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Kerry Beal

Food Drive / Food Bank Donations

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The rug rat's agenda came home in her school bag today with a little note to say that tomorrow we were to send canned food to school for the annual holiday season food drive.

Well, a quick peruse through the can drawers didn't really yield anything that would make a meal, so I realized I'd have to hit the grocery store to get a few things.

After following the thread about "Feeding Friends who Don't Care about Food" it occured to me that when choosing food for the food bank, I'm certainly not purchasing the same food I would prefer to eat myself. I recall a time that I went to the grocery store, purchased a whole load of groceries for a woman and her children (energetic little critters) who had recently moved into housing after leaving a shelter - the next day I dropped by with some other items they needed and found a pound of butter sitting melting on the front steps.

So I left the store with 3 or 4 cans of tuna, a couple of cans of baked beans, a big bag of pasta, a couple of cans of sauce, and several packages of Kraft dinner. Things I considered purchasing but didn't were a big can of coffee, some canned and dried fruits.

In past years I've given big bags of oatmeal (always wondered if anyone bothers to cook oatmeal or if they would prefer those little prepackaged instant cereals), canned soups and stews and boxed cereals.

It would be nice if there were a way to get fresh foods to the people who need them.

So what sort of things do you donate to the food bank?

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My kids are active in Scouting, and one of their big service projects is food drives. I've found that there are two types of food closets -- 1) the ones that want only canned goods, and 2) the ones that take just about anything non-perishable, even if it isn't in a can. I assume vermin protection is the driving force between the two.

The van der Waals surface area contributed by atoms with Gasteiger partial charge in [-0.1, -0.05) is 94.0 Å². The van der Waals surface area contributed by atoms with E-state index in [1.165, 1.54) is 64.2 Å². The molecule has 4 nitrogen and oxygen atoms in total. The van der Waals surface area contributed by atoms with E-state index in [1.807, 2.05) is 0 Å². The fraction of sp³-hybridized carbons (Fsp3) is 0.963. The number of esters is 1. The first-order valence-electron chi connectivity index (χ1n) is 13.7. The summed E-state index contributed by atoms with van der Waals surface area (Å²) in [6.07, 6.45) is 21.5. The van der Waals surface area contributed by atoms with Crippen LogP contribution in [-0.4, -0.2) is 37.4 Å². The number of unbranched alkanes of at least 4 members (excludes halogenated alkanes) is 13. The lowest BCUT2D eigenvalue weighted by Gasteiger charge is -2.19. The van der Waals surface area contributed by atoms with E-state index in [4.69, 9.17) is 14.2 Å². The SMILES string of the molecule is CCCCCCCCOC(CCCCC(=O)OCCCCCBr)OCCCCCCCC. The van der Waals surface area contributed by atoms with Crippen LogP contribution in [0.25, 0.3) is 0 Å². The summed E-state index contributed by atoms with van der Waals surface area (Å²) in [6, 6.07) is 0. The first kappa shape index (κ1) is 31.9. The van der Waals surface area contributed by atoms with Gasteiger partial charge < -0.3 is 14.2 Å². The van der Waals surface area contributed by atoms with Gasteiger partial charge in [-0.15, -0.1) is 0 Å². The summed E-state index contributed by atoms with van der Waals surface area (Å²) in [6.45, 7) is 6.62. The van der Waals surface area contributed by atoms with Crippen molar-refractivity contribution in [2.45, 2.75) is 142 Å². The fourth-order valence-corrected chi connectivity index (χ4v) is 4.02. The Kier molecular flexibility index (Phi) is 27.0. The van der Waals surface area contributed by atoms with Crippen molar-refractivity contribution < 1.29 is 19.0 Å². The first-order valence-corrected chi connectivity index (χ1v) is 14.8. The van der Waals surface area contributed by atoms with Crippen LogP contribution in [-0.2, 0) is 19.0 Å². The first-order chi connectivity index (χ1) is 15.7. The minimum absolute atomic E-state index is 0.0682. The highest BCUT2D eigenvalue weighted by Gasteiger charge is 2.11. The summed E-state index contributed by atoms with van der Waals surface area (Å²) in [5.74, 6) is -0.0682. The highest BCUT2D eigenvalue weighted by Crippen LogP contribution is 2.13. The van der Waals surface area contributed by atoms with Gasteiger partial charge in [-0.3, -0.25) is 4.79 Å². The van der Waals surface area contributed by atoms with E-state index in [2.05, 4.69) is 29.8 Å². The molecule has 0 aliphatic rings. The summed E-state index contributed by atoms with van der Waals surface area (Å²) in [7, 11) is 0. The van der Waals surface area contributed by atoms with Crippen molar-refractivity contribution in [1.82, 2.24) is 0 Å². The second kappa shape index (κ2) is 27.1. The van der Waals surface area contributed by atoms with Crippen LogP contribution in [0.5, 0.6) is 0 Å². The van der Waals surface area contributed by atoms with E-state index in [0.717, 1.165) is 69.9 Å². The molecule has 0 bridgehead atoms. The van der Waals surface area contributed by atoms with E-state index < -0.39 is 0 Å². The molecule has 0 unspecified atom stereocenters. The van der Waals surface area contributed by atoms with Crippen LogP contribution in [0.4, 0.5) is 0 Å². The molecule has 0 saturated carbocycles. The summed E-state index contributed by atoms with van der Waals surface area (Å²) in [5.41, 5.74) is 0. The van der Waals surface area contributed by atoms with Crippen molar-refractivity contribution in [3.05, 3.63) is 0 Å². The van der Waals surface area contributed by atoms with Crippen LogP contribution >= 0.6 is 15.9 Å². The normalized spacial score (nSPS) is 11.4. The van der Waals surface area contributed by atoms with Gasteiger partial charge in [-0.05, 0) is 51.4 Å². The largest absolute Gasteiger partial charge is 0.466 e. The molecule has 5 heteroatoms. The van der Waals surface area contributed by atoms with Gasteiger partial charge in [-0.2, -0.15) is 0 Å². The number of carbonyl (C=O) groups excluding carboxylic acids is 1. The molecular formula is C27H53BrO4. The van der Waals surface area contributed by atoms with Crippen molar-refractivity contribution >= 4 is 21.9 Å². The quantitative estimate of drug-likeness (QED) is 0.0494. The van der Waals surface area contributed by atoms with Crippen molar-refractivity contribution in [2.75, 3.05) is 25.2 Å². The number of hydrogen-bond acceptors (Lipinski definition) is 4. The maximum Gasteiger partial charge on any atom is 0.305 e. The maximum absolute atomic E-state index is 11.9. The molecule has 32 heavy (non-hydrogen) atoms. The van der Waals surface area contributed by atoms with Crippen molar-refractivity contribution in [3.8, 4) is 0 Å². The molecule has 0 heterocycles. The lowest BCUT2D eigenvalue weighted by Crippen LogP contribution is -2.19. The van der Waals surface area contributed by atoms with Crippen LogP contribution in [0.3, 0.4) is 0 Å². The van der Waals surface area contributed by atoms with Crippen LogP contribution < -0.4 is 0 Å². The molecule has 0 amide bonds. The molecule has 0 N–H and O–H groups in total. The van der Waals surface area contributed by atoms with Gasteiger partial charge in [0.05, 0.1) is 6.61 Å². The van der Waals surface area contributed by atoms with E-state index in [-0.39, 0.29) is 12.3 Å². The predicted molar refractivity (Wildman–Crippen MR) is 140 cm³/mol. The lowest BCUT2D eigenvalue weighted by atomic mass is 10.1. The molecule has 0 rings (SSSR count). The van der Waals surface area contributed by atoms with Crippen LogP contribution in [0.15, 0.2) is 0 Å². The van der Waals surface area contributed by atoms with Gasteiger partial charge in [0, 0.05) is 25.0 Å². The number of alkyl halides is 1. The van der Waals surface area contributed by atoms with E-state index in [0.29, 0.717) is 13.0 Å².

For the former, I tend to send tuna, vienna sausages, canned soups, canned sweet potatoes -- basically anything that's useful and tasty out of the can even if you don't have any real cooking facilities. Salsa is a nice touch if the coordinators don't mind glass packaging.

For the latter type, I send in blue box mac and cheese because I have been told that it's very popular and moves quickly. Pre-packaged instant flavored oatmeal is also a good bet, as are the new Hamburger Helpers that include the meat and only need hot water.

These might not be your top choices, but one needs to think of feeding folks who don't have extra goodies to make things taste good, but still want to enjoy their meal, have full tummies, and happy kids. The blue box does that.

A friend who works for a local aid group tells horror stories of donated artichoke hearts and escargot. They aren't popular, but someone has to get them.

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We give canned meal-type foods, like Chef Boyardee stuff, and canned stews. Baked beans and chili too, as well as meat products like Spam, tuna, corned beef, vienna sausages, and canned chicken.

I think high protien-more nutritional bang for my donation.

I view food pantries with a skeptical eye, since I know of perfectly employed and quite comfortable people taking advantage of these, pleading poor, and literally begging at local churches. I donate to a few specific local shelters, usually, and it's non-food stocking stuffer type stuff, like socks, toothbrushes, decks of cards, lip balm, hair ties, tiny toys, key chains, sewing kits, etc.